AMES, Iowa — The effort may have been better, but the final results were nearly the same for Nebraska's defense.

Behind senior quarterback Seneca Wallace, Iowa State rolled up 412 yards of total offense in leading the No. 19-ranked Cyclones to a 36-14 win over No. 20 Nebraska Saturday at Jack Trice Stadium.

The Huskers held the Cyclones without a first down on just one possession in the first half and simply couldn't get off the field as ISU enjoyed a 37:31 to 22:29 edge in time of possession.

Fresh off a 40-7 loss at Penn State on Sept. 14, Nebraska defensive coordinator Craig Bohl and his unit knew they had their hands full. Iowa State came into the game with the country's 10th-ranked scoring offense (42.4 points per game) and 15th-ranked total offense (447.8 yards per game).

Despite Wallace's slow start passing, Nebraska's defense could do little to derail the Cyclones. The Iowa State signal-caller finished 19-of-32 passing for 220 yards and a touchdown with two interceptions while Michael Wagner gained 107 of ISU's 192 rushing yards.

Wallace, who struggled last year in Iowa State's 48-14 loss at Lincoln, proved to be as good as advertised. Although he didn't have his "A" game, he still managed to make play after play when it mattered, including a 30-yard scramble to keep a drive alive and a 7-yard touchdown run with 13:21 to play that put his team ahead 33-14.

"Our plan was to try to be disruptive as we could for him," Bohl said. "We got a little bit of a mixed review on that."

In hopes of a better performance, the Huskers simplified their defensive game plan. Nebraska senior rush end Chris Kelsay said the Huskers stuck with their base 4-3 alignment, played mostly man-to-man pass coverage with a little bit of zone and prepared three or four "special packages" for Iowa State.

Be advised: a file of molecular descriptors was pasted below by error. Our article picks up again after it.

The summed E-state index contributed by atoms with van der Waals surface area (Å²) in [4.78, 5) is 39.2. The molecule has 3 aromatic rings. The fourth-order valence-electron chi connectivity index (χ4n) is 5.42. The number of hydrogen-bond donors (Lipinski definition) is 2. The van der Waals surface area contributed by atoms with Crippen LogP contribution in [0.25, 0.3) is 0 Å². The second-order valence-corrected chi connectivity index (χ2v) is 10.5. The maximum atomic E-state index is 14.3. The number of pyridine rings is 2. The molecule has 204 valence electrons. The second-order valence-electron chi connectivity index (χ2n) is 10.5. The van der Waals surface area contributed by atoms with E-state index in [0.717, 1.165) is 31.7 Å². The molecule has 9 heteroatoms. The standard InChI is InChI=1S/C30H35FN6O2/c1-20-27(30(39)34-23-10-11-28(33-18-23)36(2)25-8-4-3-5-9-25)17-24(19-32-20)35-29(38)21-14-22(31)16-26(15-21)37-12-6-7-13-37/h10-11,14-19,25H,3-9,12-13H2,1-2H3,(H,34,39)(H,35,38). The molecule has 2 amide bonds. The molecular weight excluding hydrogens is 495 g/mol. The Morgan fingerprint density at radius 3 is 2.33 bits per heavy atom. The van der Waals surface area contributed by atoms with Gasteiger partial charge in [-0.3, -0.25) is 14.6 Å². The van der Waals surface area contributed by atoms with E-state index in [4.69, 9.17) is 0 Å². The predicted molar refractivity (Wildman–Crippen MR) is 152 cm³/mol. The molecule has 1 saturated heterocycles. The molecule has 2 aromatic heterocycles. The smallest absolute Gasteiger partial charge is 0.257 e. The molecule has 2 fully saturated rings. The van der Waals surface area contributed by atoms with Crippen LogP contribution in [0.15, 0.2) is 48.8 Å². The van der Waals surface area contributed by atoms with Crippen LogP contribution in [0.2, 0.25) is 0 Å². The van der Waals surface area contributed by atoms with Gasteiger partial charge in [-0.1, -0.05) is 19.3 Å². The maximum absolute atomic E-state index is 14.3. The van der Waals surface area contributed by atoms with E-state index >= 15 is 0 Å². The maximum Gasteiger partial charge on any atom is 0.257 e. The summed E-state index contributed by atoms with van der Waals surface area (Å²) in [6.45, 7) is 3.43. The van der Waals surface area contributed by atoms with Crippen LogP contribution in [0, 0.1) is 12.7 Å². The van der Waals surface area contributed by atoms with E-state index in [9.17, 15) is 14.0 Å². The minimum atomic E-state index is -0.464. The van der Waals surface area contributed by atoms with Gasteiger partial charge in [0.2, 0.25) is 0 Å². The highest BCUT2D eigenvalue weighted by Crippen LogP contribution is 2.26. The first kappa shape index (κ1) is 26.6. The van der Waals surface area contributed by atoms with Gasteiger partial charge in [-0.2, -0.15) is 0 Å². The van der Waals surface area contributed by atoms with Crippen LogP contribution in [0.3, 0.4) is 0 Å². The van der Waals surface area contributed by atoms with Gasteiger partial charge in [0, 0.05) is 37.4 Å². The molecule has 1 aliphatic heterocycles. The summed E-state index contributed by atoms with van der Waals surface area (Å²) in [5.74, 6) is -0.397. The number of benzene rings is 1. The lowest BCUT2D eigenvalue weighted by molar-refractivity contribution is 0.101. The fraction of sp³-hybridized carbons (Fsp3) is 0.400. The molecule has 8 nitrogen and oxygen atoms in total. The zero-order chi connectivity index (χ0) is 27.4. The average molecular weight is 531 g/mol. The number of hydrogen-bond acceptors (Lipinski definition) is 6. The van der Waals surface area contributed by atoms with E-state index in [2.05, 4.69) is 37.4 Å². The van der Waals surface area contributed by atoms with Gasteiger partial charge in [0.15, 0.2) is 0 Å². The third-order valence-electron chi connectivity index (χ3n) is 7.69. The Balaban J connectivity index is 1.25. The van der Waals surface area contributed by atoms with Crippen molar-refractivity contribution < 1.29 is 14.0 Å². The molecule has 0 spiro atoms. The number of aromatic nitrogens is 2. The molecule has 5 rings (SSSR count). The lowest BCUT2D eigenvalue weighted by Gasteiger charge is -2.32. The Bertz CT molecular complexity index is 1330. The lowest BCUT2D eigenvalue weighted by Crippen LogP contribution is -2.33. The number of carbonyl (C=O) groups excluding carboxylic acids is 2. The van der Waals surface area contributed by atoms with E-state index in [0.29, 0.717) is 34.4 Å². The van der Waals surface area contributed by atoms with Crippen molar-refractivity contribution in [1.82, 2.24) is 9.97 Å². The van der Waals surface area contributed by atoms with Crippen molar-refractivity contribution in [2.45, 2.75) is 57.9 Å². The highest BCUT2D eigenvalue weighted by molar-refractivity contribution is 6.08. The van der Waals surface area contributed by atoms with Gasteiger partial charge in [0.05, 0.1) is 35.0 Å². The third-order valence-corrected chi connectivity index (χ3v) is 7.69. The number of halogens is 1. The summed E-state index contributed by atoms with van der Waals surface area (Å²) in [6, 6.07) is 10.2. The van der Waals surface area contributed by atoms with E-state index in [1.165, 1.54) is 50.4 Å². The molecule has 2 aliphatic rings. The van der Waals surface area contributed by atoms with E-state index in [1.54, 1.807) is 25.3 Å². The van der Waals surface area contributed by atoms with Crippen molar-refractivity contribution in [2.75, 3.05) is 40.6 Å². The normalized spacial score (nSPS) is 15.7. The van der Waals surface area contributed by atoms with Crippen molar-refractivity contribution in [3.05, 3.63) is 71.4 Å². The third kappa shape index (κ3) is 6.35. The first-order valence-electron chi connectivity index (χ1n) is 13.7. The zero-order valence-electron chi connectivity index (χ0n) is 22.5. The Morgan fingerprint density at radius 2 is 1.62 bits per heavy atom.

"We simplified it down a tremendous amount compared to what we'd been running the first couple of games," Kelsay said. "The effort was there, I thought, but we just didn't execute well enough."

Bohl agreed.

"Without question, I think our guys came out playing with a great deal of passion," Bohl said. "They never quit. They flew around and they were trying.

"I take my hat off to our defensive guys and our football team. I felt like they scrapped, fought and clawed. I think anybody that would make a comment or observation that the guys were not out there trying would be pretty inaccurate."

Still, it wasn't enough.

"The defense, at times, I thought played hard and played fairly well in stretches," Nebraska head coach Frank Solich said. "But they're a big-play team and they got big plays."

Bohl said the Huskers hurt themselves with key penalties. Several offside calls and a pass interference infraction against the Blackshirts helped keep Iowa State drives alive, as did a personal foul on rush end Demoine Adams on the Cyclones first possession of the game.

"I really felt like we shot ourselves way too many times at critical times with penalties," Bohl said. "That really had a big impact in the first half."

Kelsay said some of Nebraska's mistakes might have come from trying to crank up the intensity level.

"If you're playing hard, you're going to make a few mistakes here or there," Kelsay said. "You're going to jump offside, if you're playing aggressive football. You've just got to be disciplined."

In the end, it was just too much Wallace.

Iowa State scored on four of its first five possessions to take a 19-7 halftime lead.

The Cyclones then opened the second half by marching 80 yards on 11 plays and scored when Wallace sneaked in from the 1-yard line on a fourth-and-goal play to make it 26-7 with 10:22 left in the third quarter.

"My hat's off to Seneca Wallace," Kelsay said. "He's a phenomenal player. I give him a lot of props."

Said Bohl: "The issues of the day were that they had a great player who made plays. We had an opportunity to make plays and we didn't get it done."